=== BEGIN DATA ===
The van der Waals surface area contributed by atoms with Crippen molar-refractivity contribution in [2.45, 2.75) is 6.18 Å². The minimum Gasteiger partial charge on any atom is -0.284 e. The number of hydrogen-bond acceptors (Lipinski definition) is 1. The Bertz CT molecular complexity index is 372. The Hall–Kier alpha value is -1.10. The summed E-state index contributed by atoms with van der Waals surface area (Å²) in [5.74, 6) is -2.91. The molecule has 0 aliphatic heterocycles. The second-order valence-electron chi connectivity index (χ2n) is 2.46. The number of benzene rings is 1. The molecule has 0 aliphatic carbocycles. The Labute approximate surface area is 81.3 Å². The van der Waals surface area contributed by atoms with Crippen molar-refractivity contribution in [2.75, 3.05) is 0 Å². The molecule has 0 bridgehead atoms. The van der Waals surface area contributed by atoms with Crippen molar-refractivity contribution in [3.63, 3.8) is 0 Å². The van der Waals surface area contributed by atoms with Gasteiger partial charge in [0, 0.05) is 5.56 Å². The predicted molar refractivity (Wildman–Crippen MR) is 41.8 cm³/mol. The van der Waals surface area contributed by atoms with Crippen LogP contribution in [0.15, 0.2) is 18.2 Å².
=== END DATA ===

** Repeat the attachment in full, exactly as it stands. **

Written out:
The van der Waals surface area contributed by atoms with Crippen molar-refractivity contribution in [2.45, 2.75) is 6.18 Å². The minimum Gasteiger partial charge on any atom is -0.284 e. The number of hydrogen-bond acceptors (Lipinski definition) is 1. The Bertz CT molecular complexity index is 372. The Hall–Kier alpha value is -1.10. The summed E-state index contributed by atoms with van der Waals surface area (Å²) in [5.74, 6) is -2.91. The molecule has 0 aliphatic heterocycles. The second-order valence-electron chi connectivity index (χ2n) is 2.46. The number of benzene rings is 1. The molecule has 0 aliphatic carbocycles. The Labute approximate surface area is 81.3 Å². The van der Waals surface area contributed by atoms with Crippen molar-refractivity contribution in [2.75, 3.05) is 0 Å². The molecule has 0 bridgehead atoms. The van der Waals surface area contributed by atoms with Crippen molar-refractivity contribution in [3.63, 3.8) is 0 Å². The van der Waals surface area contributed by atoms with Gasteiger partial charge in [0, 0.05) is 5.56 Å². The predicted molar refractivity (Wildman–Crippen MR) is 41.8 cm³/mol. The van der Waals surface area contributed by atoms with Crippen LogP contribution in [0.15, 0.2) is 18.2 Å².